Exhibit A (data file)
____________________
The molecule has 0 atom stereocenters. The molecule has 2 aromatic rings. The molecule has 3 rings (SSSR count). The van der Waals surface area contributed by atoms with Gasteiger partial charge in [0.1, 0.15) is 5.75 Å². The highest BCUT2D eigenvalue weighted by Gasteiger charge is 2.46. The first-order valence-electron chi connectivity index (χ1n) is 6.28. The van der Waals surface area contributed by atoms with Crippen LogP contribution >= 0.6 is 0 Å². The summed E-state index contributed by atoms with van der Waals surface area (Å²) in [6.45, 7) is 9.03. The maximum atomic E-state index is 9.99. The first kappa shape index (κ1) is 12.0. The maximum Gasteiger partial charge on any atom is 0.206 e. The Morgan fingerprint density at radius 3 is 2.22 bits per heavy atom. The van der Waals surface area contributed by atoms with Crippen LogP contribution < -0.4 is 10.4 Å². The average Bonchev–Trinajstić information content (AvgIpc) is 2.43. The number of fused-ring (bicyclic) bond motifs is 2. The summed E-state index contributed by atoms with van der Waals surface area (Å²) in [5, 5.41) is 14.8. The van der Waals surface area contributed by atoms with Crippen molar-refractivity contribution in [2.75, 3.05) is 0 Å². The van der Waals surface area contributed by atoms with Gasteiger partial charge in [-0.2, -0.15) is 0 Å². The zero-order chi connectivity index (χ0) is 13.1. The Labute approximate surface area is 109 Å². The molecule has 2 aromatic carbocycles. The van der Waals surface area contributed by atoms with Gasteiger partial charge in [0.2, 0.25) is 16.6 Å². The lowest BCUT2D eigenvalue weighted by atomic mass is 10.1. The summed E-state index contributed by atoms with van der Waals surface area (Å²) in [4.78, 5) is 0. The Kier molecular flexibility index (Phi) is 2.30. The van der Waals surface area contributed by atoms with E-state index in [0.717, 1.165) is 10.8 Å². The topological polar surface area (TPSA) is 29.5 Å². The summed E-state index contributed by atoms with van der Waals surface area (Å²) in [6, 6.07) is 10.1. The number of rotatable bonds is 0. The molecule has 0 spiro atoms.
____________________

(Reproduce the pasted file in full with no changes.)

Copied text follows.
The molecule has 0 atom stereocenters. The molecule has 2 aromatic rings. The molecule has 3 rings (SSSR count). The van der Waals surface area contributed by atoms with Gasteiger partial charge in [0.1, 0.15) is 5.75 Å². The highest BCUT2D eigenvalue weighted by Gasteiger charge is 2.46. The first-order valence-electron chi connectivity index (χ1n) is 6.28. The van der Waals surface area contributed by atoms with Crippen LogP contribution >= 0.6 is 0 Å². The summed E-state index contributed by atoms with van der Waals surface area (Å²) in [6.45, 7) is 9.03. The maximum atomic E-state index is 9.99. The first kappa shape index (κ1) is 12.0. The maximum Gasteiger partial charge on any atom is 0.206 e. The Morgan fingerprint density at radius 3 is 2.22 bits per heavy atom. The van der Waals surface area contributed by atoms with Crippen LogP contribution < -0.4 is 10.4 Å². The average Bonchev–Trinajstić information content (AvgIpc) is 2.43. The number of fused-ring (bicyclic) bond motifs is 2. The summed E-state index contributed by atoms with van der Waals surface area (Å²) in [5, 5.41) is 14.8. The van der Waals surface area contributed by atoms with Crippen molar-refractivity contribution in [2.75, 3.05) is 0 Å². The van der Waals surface area contributed by atoms with Gasteiger partial charge in [-0.2, -0.15) is 0 Å². The zero-order chi connectivity index (χ0) is 13.1. The Labute approximate surface area is 109 Å². The molecule has 2 aromatic carbocycles. The van der Waals surface area contributed by atoms with Gasteiger partial charge in [0.2, 0.25) is 16.6 Å². The lowest BCUT2D eigenvalue weighted by atomic mass is 10.1. The summed E-state index contributed by atoms with van der Waals surface area (Å²) in [4.78, 5) is 0. The Kier molecular flexibility index (Phi) is 2.30. The van der Waals surface area contributed by atoms with E-state index in [0.717, 1.165) is 10.8 Å². The topological polar surface area (TPSA) is 29.5 Å². The summed E-state index contributed by atoms with van der Waals surface area (Å²) in [6, 6.07) is 10.1. The number of rotatable bonds is 0. The molecule has 0 spiro atoms.